In a recent judgment, the Supreme Court restricted the common practice by real estate developers of encumbering developments with various restrictions enabling developers to retain control over properties after their sale. In the specific dispute, a developer applied for entry into the land register of a free and time-limited personal right of use requiring each subsequent owner of the property to refrain from certain noise-generating activities. The developer also applied for entry of a restriction which would have banned each subsequent owner from contaminating the property and damaging the biotic community outside the plot.
Additionally, the developer applied for entry of a preventive servitude which would have specified the exact nature of buildings permitted on the plot. The Supreme Court found that the entry of these personal rights of use into the land register was not permissible. The Court explained that such an arrangement would essentially obligate the developer itself to refrain from certain acts. The law does not allow applicants to establish real right obligations for themselves, the Court noted. Such a transaction is contrary to the legal essence of a personal right of use and the entry applied for was therefore inadmissible. The Court explained that a thing cannot be encumbered with a personal right of use unless the beneficiary has a legitimate interest requiring protection. Itfound that a personal right of use to the benefit of the developer cannot be established simply because the developer wishes to prevent each subsequent owner’s construction noise during certain hours, contamination of the plot or damage to nature outside the plot. The Court noted that the benefits of refraining from such activities mostly relate to the interests of the owners of neighbouring properties.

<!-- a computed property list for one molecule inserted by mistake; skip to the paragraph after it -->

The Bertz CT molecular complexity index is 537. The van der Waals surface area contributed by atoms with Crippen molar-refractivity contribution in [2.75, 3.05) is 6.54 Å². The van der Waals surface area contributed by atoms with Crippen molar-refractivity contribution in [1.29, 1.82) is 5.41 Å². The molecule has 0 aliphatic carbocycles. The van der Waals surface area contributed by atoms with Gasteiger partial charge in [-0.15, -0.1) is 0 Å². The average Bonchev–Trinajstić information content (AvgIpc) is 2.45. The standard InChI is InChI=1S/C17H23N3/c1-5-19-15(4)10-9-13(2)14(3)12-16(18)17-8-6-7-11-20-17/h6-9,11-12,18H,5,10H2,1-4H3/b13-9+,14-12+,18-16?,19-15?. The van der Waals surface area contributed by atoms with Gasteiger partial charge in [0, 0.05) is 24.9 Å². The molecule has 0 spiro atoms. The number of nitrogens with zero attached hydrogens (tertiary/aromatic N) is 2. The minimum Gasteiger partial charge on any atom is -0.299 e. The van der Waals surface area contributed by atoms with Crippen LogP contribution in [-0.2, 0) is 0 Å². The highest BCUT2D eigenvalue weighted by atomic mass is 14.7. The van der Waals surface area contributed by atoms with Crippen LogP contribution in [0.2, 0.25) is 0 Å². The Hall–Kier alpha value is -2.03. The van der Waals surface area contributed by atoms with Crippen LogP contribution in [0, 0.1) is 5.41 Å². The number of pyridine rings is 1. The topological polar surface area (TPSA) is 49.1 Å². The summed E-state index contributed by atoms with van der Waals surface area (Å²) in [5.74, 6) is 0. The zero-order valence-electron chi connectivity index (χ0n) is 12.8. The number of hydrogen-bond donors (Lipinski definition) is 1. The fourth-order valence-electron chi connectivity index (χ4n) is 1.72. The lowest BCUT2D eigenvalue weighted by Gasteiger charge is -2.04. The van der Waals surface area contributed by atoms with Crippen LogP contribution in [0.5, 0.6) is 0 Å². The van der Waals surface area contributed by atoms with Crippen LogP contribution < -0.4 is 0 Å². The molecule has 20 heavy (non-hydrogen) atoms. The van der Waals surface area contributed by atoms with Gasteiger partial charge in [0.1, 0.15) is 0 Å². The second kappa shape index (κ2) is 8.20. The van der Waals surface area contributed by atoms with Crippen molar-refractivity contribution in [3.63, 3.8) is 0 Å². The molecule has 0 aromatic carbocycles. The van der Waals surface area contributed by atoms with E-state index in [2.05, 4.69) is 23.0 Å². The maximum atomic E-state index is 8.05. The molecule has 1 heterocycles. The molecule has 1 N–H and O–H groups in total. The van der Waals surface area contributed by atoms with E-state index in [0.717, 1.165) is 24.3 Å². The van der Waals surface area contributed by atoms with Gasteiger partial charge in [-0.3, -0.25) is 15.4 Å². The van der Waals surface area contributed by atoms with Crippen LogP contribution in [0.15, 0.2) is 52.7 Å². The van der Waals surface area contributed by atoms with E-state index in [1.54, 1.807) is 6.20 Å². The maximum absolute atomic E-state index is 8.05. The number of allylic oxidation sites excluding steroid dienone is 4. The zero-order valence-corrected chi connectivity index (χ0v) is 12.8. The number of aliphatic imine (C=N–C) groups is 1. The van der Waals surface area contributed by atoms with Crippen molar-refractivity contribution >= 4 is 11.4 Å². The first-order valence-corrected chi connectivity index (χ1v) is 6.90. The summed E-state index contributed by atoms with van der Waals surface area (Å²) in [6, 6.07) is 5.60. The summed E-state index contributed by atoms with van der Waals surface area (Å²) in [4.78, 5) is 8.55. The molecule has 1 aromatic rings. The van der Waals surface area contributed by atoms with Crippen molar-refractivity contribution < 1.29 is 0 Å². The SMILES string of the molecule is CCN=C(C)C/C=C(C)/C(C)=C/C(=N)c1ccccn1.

The Supreme Court decision is, in essence, an opinion regarding the common practice by developers of attempting to control developed properties after selling them. The Court found that developers did not have legitimate interests which could be protected by such personal rights of use and these entries are thus not permitted in the land register.